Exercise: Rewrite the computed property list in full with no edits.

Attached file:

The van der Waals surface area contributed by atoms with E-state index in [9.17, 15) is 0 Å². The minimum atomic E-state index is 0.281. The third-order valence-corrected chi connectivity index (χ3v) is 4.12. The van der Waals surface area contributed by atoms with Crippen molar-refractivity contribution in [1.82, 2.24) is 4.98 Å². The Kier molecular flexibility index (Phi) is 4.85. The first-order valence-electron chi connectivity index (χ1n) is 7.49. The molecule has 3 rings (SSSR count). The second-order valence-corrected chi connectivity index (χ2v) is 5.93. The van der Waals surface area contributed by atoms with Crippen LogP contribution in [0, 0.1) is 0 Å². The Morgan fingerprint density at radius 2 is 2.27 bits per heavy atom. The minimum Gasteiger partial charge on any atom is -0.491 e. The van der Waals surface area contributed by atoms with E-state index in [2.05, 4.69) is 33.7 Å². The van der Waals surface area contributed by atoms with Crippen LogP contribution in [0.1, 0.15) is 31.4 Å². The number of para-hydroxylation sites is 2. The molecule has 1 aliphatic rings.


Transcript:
The van der Waals surface area contributed by atoms with E-state index in [9.17, 15) is 0 Å². The minimum atomic E-state index is 0.281. The third-order valence-corrected chi connectivity index (χ3v) is 4.12. The van der Waals surface area contributed by atoms with Crippen molar-refractivity contribution in [1.82, 2.24) is 4.98 Å². The Kier molecular flexibility index (Phi) is 4.85. The first-order valence-electron chi connectivity index (χ1n) is 7.49. The molecule has 3 rings (SSSR count). The second-order valence-corrected chi connectivity index (χ2v) is 5.93. The van der Waals surface area contributed by atoms with Crippen LogP contribution in [0, 0.1) is 0 Å². The Morgan fingerprint density at radius 2 is 2.27 bits per heavy atom. The minimum Gasteiger partial charge on any atom is -0.491 e. The van der Waals surface area contributed by atoms with E-state index in [2.05, 4.69) is 33.7 Å². The van der Waals surface area contributed by atoms with Crippen LogP contribution in [0.1, 0.15) is 31.4 Å². The number of para-hydroxylation sites is 2. The molecule has 1 aliphatic rings.